In Central European forests of medium and higher altitudes, simply in beech and spruce stands, a primarily mixed regime was found in terms of the severity of disturbances, characterized by more numerous small-scale disturbances, supplemented in larger time intervals by events of a more serious scale.

Forest management that takes into account the protection of biodiversity, should imitate this mode of natural disturbances during harvesting, for example by combining individual and group selection or by irregular thinning, in different lengths of clearing, including very long intervals on parts of the forest.

At the same time, it is necessary to leave important structural elements in the ecosystem (trees to survive, dead wood, etc.) and to respect all successive stages, especially late and early ones, on the intermingling of which a large part of biodiversity depends.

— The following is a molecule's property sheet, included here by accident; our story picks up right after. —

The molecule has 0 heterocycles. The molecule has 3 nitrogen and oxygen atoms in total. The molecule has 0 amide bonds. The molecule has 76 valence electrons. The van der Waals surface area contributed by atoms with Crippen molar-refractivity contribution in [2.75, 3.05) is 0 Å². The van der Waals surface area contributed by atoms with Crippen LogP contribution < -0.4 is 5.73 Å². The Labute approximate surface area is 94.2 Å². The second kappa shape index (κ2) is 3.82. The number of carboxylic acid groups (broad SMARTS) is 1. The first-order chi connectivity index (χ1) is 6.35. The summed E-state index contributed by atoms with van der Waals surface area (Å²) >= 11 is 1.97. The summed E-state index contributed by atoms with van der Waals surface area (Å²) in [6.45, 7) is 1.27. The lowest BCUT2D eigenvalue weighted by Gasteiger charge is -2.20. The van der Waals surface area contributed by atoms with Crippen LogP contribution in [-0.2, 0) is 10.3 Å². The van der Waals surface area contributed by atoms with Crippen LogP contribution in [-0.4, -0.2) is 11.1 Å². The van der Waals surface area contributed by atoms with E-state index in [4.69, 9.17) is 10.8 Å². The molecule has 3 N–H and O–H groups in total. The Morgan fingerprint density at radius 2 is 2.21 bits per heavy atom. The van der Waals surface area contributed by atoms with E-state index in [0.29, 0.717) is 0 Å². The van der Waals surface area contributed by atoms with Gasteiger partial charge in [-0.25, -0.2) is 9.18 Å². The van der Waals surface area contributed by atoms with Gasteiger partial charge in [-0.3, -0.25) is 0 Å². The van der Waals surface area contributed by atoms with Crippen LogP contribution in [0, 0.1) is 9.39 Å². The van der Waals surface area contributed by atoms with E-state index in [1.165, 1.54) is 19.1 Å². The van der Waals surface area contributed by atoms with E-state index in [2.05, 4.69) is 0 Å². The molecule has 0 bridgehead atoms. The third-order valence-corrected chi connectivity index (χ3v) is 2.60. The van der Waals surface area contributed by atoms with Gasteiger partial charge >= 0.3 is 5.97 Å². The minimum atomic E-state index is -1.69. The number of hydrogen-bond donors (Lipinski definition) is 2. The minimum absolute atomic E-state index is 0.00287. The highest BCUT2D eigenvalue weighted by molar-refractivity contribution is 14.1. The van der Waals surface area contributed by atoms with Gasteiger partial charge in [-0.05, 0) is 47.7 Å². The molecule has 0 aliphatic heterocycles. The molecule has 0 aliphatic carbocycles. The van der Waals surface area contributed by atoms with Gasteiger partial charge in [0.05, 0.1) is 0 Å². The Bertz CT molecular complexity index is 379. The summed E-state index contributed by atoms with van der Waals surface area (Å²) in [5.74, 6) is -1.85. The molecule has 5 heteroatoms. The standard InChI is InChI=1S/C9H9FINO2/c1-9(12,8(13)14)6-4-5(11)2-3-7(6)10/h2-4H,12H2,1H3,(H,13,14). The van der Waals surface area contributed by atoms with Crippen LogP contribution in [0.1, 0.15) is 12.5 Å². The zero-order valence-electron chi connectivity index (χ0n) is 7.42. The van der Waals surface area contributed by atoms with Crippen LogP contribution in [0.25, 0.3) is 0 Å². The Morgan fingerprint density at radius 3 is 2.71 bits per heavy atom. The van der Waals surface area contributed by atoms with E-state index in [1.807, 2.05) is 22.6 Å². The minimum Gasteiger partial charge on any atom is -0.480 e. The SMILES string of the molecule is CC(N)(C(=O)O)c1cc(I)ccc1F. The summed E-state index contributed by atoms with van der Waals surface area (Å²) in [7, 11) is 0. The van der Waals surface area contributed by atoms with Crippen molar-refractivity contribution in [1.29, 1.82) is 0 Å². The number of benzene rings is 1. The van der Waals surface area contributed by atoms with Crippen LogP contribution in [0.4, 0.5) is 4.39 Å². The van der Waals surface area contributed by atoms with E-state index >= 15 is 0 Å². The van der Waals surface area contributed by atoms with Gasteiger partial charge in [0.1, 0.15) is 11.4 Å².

In lower elevations, in oak forests and floodplain forests, there should be a renaissance of traditional (historical) forms of management, especially felling (low-cut – and medium-sized forest) or forest pastures, which, due to long-term human settlement, can be considered as part of the dynamics of lowland forests.

Photo: Alpine woodpecker (Rosalia alpina), its most numerous populations are attached to original old forest stands with freshly fallen or dying beech trees.

Traditional management is a widely recommended tool to restore the light forest environment, which is essential for a large part of the forest biota. To increase efficiency for thermophilic and light-demanding species, its application on south-facing slopes is recommended. When felling, it is necessary to remember to preserve dead wood for saproxylic species. Additional tools to support the light forest are the creation of clearings and suitably adjusted maintenance of overhead power line corridors, for example by stump cutting or grazing instead of surface milling.